Four or five images come to mind upon mention of the British photographer Frederick Evans: his transcendent view up a staircase in Wells Cathedral (the famous "Sea of Steps"); luminous pictures of the attic at Kelmscott Manor, home of the British Arts and Crafts movement leader William Morris; incisive portraits of a young Aubrey Beardsley and a costumed F. Holland Day.
More certainly ensconce themselves in the memory after a visit to the Getty Museum's comprehensive Evans exhibition, but few penetrate the soul as deeply as those long-acclaimed greatest hits.
Evans had an impeccable instinct for form. His platinum prints -- whether portraits, landscapes or studies of architecture -- are pristine, tonally rich and consistently beautiful. Yet Evans valued information at least as much as inspiration (the show's slightly stiff title, "A Record of Emotion," perhaps alludes to this). He favored respectful distance over raw intimacy. When he did venture into that most personal terrain -- pure encounter with place, person or the spiritual self -- he produced some of the most profoundly moving photographs in the history of the medium.
Evans (1853-1943) worked initially as a bookkeeper and clerk and was running a London bookshop when he acquired his first camera. His earliest images were photomicrographs revealing exquisitely detailed patterns of insects and sea life. A sectional view of a sea urchin (magnified 40 times) could pass for an intricately crocheted doily.
He photographed fellow artists and friends he made through the bookshop, including George Bernard Shaw, who publicly championed Evans' photographic work. Evans' profile portrait of Beardsley (whose career as an illustrator Evans helped launch) is a gem, the long upward line of the artist's fingers, supporting his chin, answered by the cool downward gaze of his eyes.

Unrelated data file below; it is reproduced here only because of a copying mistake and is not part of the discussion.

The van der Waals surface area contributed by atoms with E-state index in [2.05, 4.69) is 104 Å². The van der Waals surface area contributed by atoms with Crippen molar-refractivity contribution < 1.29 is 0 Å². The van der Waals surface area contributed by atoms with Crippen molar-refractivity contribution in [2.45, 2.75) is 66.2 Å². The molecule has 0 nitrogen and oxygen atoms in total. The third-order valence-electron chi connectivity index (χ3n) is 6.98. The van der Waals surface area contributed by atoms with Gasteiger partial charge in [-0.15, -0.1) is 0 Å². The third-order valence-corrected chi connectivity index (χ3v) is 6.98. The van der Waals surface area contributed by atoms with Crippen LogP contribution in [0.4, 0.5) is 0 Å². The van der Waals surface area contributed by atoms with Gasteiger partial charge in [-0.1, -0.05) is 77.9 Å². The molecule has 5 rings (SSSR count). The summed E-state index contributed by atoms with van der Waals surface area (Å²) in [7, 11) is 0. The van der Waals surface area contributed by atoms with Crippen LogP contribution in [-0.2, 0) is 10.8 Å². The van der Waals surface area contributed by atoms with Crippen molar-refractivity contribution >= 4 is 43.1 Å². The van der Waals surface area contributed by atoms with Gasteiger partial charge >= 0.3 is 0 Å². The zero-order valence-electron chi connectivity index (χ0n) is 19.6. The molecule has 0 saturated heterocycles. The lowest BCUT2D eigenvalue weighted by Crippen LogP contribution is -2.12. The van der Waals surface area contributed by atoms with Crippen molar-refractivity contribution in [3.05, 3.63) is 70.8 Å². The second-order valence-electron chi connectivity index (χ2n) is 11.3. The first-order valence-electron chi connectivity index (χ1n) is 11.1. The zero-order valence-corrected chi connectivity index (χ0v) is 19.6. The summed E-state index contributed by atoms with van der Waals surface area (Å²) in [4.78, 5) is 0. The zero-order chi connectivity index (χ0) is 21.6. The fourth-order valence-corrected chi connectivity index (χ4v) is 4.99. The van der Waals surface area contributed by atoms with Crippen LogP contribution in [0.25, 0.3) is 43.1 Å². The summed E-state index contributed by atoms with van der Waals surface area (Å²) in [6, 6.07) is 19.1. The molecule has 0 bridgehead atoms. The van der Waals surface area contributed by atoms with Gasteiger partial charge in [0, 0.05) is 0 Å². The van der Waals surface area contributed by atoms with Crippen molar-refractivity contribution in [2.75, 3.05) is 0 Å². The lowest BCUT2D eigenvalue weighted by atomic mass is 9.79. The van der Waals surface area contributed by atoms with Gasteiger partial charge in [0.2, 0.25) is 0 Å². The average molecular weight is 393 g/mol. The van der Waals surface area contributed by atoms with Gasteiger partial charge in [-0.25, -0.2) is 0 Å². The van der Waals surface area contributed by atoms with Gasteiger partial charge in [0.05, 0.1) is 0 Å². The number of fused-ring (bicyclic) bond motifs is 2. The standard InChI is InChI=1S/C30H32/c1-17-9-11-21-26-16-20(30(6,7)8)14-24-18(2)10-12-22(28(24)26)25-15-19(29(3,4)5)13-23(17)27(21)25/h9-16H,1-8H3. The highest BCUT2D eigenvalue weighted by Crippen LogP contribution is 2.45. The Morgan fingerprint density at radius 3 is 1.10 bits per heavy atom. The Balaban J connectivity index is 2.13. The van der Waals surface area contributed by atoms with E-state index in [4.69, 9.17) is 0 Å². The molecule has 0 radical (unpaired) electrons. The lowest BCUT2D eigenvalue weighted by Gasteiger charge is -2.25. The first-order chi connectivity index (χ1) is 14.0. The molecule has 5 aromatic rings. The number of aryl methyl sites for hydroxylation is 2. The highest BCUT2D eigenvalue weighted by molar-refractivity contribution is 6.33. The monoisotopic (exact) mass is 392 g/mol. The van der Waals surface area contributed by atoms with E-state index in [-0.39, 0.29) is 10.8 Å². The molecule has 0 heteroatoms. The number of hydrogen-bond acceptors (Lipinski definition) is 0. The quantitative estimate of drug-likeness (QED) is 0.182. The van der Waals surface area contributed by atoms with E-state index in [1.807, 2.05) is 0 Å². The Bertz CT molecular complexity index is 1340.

Evans also made lovely, pleasant, if not very distinctive photographs of the British countryside. What dominates the show (curated by the Getty's Anne Lyden) and Evans' canonical reputation are his pictures of medieval cathedrals. From the 1880s until the 1910s, he visited the great religious edifices of England (and a few in France), spending weeks at a time at each location, studying the movement of light within. He made what amounted to extended portraits of the churches, combining long exterior views to establish context with multiple interior perspectives and details of architectural ornamentation. The vacant, light-soaked spaces relate to those in 17th century Dutch church paintings as well as to J.M.W. Turner's delicate watercolors of cathedrals, which Evans admired.
The work comprises a tremendous historical archive, not only of grand material structures but of the sensation of occupying them, the palpable atmosphere of awe and respect. Frequently, Evans would position himself in a shadowed aisle and shoot toward the more brightly illuminated nave, articulating a physical passage (sometimes zigzagging or curved) from dark to light that paralleled the spiritual journeys taking place within.
When he scaled down from vast public areas to picture smaller, more private zones of a cathedral, that feeling of individual reckoning grows profound. The most iconic example is his 1903 "A Sea of Steps, Wells Cathedral." Looking up across an undulating wave of worn stone stairs to the bright passageway at its crest, Evans frames an eloquent metaphor of pilgrimage and ascent.
His 1896 photograph of the attic of Kelmscott Manor has much the same power and sense of holiness despite its secular, domestic setting. Humble counterparts to the ribs of cathedrals' arched vaults, the wooden beams of the attic's pitched roof invoke both shelter and aspiration, safety and promise. The intimate attic space, suffused with light, beckons the eye -- and the soul -- forward.
What also makes many of Evans' cathedral interiors so stirring is the way they manifest his fascination with patterns found in nature: spirals, symmetries, curves and repetitions. He pursued those phenomena early on in his photomicrographs and replicated them as well in ink drawings made with a pendulum device called a Harmonograph. Only one such drawing appears in the show, but its elaborate, mathematically precise unfurling resonates acutely with Evans' emphasis on the rhythms and patterns of spiral staircases and receding colonnades.
His focus on medieval church architecture's echoes of nature's inherent order and beauty was likely his Swedenborgian way of attesting to a fundamental divinity uniting spiritual and physical realms.
Evans was a perfectionist and a purist (disavowing manipulation of photographic negative or print). Truth mattered to him, and as he pictured it, the truth of the world, given and built, was nothing but perfect and pure.